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Re: hurd does NOT need /hurd

On Wed, May 22, 2002 at 10:50:16AM -0400, Nathan Hawkins wrote:
> Jeroen Dekkers wrote:
> >On Tue, May 21, 2002 at 06:09:08PM +0200, Marcus Brinkmann wrote:
> >>Al those features are useful.  Nobody is claiming that the Hurd shouldn't
> >>have these features, or shouldn't have firewall features.  The Hurd should
> >>have everything anybody ever wants ;)
> >
> >
> >By first reading this I agreed with you. After pondering about this
> >issue I claim that the Hurd should not have IP filtering features.
> >
> >The fact is that because of the Hurd's design IP filtering is *not
> >useful*. The only reason I can come up with is a system administrator
> >trying to limit what the user does. This is directly against the GNU
> >philosophy of user freedom. The whole GNU system (including the Hurd)
> >is designed around this user freedom. (I got this logic from the book
> >"Free as in Freedom")
> That is ridiculously stupid.

Could you back that up?
> A sysadmin's system is his. Not the user's, and not your's. He should be 
> free to pursue _his_ philosophy about security. If end-users have a 
> problem with it, they can buy their own box, and become sysadmins 
> themselves.

The GNU system has the GNU philosophy, not the philosophy of a random
sysadmin. And why do you think the GNU system doesn't give sysadmins
the freedom to pursue his philosophy? He could download another TCP/IP
stack somewhere else.

> Now speaking as a professional sysadmin, if the Hurd operates on the 
> kind of thinking you describe, I'll forbid attaching it to any network I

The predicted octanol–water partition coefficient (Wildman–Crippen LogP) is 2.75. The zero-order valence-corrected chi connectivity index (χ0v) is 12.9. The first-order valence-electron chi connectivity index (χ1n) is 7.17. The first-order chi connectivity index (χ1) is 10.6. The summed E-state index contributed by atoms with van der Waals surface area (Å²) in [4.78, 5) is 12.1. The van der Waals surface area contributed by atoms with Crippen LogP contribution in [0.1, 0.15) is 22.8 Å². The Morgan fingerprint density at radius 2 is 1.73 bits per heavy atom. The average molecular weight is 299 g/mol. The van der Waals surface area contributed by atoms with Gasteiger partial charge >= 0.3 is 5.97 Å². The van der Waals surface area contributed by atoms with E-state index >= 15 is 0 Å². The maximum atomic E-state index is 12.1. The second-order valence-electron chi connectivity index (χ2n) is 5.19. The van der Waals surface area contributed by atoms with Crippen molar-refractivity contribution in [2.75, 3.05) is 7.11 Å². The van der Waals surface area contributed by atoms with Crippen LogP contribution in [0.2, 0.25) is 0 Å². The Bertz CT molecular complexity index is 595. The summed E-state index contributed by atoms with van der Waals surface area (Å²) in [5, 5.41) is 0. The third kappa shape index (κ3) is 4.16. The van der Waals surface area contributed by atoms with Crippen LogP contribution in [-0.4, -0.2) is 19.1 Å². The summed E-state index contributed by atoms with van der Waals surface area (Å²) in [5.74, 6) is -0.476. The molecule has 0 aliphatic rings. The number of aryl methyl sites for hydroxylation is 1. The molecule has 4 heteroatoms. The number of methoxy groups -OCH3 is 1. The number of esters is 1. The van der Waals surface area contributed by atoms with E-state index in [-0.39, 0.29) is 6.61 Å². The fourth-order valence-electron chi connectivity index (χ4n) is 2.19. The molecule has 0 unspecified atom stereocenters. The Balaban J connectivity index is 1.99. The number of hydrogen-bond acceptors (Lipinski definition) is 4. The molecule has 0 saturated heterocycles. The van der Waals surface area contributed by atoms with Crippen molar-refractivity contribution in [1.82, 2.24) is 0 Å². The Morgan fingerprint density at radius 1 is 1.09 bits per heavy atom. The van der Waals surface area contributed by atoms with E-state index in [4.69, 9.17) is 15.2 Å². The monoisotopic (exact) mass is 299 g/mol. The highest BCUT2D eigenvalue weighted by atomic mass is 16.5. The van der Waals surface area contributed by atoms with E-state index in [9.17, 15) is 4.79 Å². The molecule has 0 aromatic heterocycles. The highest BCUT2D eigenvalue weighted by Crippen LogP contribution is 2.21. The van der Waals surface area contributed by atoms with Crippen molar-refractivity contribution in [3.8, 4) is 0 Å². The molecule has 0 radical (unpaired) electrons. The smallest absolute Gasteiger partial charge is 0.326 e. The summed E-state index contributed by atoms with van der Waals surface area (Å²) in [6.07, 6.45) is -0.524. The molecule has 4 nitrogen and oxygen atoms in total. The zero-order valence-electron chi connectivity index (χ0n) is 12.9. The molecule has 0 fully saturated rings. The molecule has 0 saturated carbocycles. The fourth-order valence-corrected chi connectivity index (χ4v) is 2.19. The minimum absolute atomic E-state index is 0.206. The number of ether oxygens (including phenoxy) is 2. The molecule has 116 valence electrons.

> manage.

Can you elaborate?

The operates with almost everything in user-space. This makes the more
secure. Running a lot of things in user-space is actually what every
modern operating system does (and unix is not modern, it's 30 years

> Given that the Internet is a lot like a warzone these days, with 
> unsecured systems being cracked within minutes of going online, I don't 
> believe anyone should even consider shipping a general-purpose OS 
> without IP filtering.

You should solve the real problem: Making computers uncrackable.
> >The Hurd's design is so secure that it makes firewalls immoral IMHO.
> This is a priceless quote. I couldn't think up anything that surreal if 
> my life depended on it.

If you would learn what the Hurd's design is it could make sense to
you, if you keep thinking the Hurd is some variant of unix then it
will never make any sense.

Jeroen Dekkers
Jabber ID: jdekkers@jabber.org  IRC ID: jeroen@openprojects
GNU supporter - http://www.gnu.org

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